Gifting 101: Preserved Lemons
Can we talk for a second about gifting? I love to gift something extra thoughtful to loved ones, something that you can’t just walk into a store and buy. A batch of cookies, a bottle of homemade vanilla extract, a cute bag of homemade chocolate lollipops, a tub of preserved lemons. Gifting these homemade items is rewarding in two different ways: 1) people really appreciate you going that extra mile to show that you genuinely care about them, and 2) you get to feel like the Queen of Gifting. It’s extremely gratifying work!
With all that in mind, shall we gift together?
It’s so easy that I managed to take step-by-step photos of the process, in the style of Joy. Let’s get to it!
Here’s what we’ll need:
- four lemons, scrubbed to within an inch of their life to ensure complete cleanliness
- coarse salt, and lots of it – I am forever using Maldon
- water that has been boiled and left to cool, now sterile
- kitchen items such as: a sharp knife, a pint sized jar, a muddler of sorts
First, we slice off the tops & the bottoms of each lemon, leaving just the main belly of the fruit intact.
Next, cut the lemons into quarters, but be sure to leave the ends attached. Basically, slice just ¾ of the way into each lemon to make an adult version of those paper fortune tellers we used to make as kids.
Using the flakiest salt you can get your hands on, sprinkle one teaspoon into the bottom of your chosen jar, covering as much of the base as possible.
Pour a second teaspoon of salt into the cuts in the first lemon, trying to spill as little as you can.
This is where you’ll need some elbow grease. Place the salted lemon cut side down in the jar & press down hard to ensure it releases its juices. Once squished into place, cover the top of the lemon with another teaspoon of salt.
I used my swanky marble rolling pin to aid my squishing (thanks, Boyfriend!), but if you’re fancy enough to have a cocktail muddler I reckon that would do the job excellently!
Repeat the salting and squishing process with the remaining lemons, being sure to add a layer of salt between each & to really press down hard.
Salt, squish, salt, repeat.
I swear, it’s almost therapeutic! I nearly made several jars just for the sake of my own sanity.
By the time all the lemons are in the jar it should be mostly full of lemon juice – if not, you can always give them an extra muddle to squeeze any remnants out. Using the boiled & cooled sterile water, bring the liquid up to the very top of the jar, entirely submerging the lemons.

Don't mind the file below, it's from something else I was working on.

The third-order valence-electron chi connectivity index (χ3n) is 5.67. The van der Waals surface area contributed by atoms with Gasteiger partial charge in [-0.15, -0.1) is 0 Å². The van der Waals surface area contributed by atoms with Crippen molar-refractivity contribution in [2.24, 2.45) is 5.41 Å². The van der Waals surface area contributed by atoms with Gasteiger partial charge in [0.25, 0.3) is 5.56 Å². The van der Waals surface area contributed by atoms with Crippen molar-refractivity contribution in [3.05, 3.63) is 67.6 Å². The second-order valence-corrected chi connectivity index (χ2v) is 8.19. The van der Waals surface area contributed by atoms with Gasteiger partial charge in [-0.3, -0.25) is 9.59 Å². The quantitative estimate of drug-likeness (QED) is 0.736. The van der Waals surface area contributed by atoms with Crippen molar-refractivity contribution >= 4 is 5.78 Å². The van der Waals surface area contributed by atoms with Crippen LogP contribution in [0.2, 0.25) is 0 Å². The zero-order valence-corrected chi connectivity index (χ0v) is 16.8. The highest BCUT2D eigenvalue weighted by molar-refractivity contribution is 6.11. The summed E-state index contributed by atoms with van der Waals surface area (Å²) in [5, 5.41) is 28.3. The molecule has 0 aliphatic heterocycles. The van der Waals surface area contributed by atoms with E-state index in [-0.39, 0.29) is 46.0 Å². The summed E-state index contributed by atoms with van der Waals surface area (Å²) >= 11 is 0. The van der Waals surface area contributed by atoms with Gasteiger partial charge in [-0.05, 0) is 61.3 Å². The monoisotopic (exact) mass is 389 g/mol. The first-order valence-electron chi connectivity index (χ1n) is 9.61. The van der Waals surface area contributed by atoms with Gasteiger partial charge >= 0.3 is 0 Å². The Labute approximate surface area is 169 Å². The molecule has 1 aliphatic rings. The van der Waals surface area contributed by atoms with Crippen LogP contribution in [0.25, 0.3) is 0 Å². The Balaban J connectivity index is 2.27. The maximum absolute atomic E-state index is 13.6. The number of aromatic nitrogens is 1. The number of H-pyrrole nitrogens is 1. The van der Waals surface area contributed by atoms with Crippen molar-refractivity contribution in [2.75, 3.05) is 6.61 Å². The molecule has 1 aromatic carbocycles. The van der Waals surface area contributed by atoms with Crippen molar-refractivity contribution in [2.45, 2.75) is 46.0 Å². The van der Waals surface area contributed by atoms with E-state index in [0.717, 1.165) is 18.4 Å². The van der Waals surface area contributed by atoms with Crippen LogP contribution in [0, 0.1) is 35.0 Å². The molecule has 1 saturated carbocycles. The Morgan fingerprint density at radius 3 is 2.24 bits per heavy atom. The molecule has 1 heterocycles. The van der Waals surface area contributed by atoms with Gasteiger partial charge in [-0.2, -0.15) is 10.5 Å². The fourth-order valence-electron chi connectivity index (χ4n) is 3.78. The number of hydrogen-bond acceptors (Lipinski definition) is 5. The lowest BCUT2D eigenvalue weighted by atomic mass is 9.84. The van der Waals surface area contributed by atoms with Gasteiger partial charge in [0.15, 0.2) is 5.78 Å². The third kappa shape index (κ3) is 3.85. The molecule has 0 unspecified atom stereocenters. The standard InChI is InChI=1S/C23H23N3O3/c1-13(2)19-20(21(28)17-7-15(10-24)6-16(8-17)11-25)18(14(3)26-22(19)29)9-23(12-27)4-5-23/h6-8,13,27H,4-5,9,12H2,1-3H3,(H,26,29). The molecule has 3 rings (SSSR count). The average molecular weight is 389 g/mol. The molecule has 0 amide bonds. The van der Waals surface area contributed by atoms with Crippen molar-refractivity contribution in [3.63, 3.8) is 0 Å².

The lemons need to sit out at room temperature for 3 days – a good shake every now & then is a very good idea – before resting in the fridge for a further 3 weeks. Whenever you think of it, give the jar a good ole shake.
It’s a good idea to stick a date on your jar, so that a) you can keep an eye on the progress of the lemons, but mostly so that b) you can look forward to the day you get to crack open that jar & cook with those bad boys! I have a long list of dishes to add these flavourbombs to, but one of my absolute favourites is Molly Yeh’s preserved lemon/pine nut/feta pasta dish – it is otherworldly.
You see? Super easy peasy to make and an excellent way of prolonging citrus season! Also.. can we all agree this would make an excellent hostess gift? You can thank me later.
Happy gifting, friends!
Makes one pint-sized jar | recipe by Passionate Baker
- 4 lemons
- flaky sea salt, such as Maldon etc
- sterile water
- First, thoroughly scrub each of the lemons to ensure they are entirely clean.
- Slice off the tops & the bottoms of each lemon, leaving just the main belly of the fruit intact.
- Cut each lemon into quarters, but be sure to leave the ends attached – slice just ¾ of the way into each lemon.
- Sprinkle one teaspoon of salt across the bottom of your chosen jar.
Pour another teaspoon of salt into the cuts of each lemon, being careful not to lose too much.
- One by one, place the lemons – cut side down – into the salted jar. Between each lemon layer, sprinkle another teaspoon of salt. Use a muddler of sorts to press down hard on each lemon, to ensure it releases its juices. Repeat until all of the lemons are packed into the jar, and sprinkle a final layer of salt on the very top.
- The lemon juice should be at least halfway up the jar by this point, if not you need to press harder on the lemons. Once past the halfway mark, fill the remaining space in the jar with the sterile water; pouring up to the very rim of the jar. Seal the jar tightly.
- Leave the jar out at room temperature for 3 days – shaking vigorously every now and then – and then move to the fridge for a further 3 weeks, taking the jar out for a good shake whenever you think of it.